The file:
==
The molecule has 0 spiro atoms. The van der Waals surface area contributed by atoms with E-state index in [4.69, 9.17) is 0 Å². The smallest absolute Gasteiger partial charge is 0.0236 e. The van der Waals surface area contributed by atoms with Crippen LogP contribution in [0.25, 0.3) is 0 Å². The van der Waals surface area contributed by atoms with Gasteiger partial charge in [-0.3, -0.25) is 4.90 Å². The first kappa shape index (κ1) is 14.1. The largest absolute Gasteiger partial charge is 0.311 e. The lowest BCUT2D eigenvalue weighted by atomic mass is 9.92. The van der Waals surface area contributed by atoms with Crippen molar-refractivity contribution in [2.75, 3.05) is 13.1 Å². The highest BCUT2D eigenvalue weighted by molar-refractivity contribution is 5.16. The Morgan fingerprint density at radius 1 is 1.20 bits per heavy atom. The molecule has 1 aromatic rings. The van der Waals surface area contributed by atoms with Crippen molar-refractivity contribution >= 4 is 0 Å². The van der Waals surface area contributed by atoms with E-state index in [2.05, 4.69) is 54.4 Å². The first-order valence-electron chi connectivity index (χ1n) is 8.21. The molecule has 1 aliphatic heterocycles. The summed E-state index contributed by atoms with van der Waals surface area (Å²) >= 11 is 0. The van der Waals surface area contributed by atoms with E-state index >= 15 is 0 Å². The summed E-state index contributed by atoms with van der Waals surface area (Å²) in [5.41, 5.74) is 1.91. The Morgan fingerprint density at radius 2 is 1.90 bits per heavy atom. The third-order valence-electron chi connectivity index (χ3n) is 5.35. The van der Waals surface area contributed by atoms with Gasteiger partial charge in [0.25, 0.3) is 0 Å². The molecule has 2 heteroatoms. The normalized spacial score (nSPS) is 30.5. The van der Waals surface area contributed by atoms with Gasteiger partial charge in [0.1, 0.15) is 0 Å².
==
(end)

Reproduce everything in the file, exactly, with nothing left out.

The molecule has 0 spiro atoms. The van der Waals surface area contributed by atoms with E-state index in [4.69, 9.17) is 0 Å². The smallest absolute Gasteiger partial charge is 0.0236 e. The van der Waals surface area contributed by atoms with Crippen LogP contribution in [0.25, 0.3) is 0 Å². The van der Waals surface area contributed by atoms with Gasteiger partial charge in [-0.3, -0.25) is 4.90 Å². The first kappa shape index (κ1) is 14.1. The largest absolute Gasteiger partial charge is 0.311 e. The lowest BCUT2D eigenvalue weighted by atomic mass is 9.92. The van der Waals surface area contributed by atoms with Crippen molar-refractivity contribution in [2.75, 3.05) is 13.1 Å². The highest BCUT2D eigenvalue weighted by molar-refractivity contribution is 5.16. The Morgan fingerprint density at radius 1 is 1.20 bits per heavy atom. The molecule has 1 aromatic rings. The van der Waals surface area contributed by atoms with Crippen molar-refractivity contribution >= 4 is 0 Å². The van der Waals surface area contributed by atoms with E-state index in [2.05, 4.69) is 54.4 Å². The first-order valence-electron chi connectivity index (χ1n) is 8.21. The molecule has 1 aliphatic heterocycles. The summed E-state index contributed by atoms with van der Waals surface area (Å²) >= 11 is 0. The van der Waals surface area contributed by atoms with E-state index >= 15 is 0 Å². The summed E-state index contributed by atoms with van der Waals surface area (Å²) in [5.41, 5.74) is 1.91. The Morgan fingerprint density at radius 2 is 1.90 bits per heavy atom. The third-order valence-electron chi connectivity index (χ3n) is 5.35. The van der Waals surface area contributed by atoms with Gasteiger partial charge in [0.25, 0.3) is 0 Å². The molecule has 2 heteroatoms. The normalized spacial score (nSPS) is 30.5. The van der Waals surface area contributed by atoms with Gasteiger partial charge in [0.1, 0.15) is 0 Å².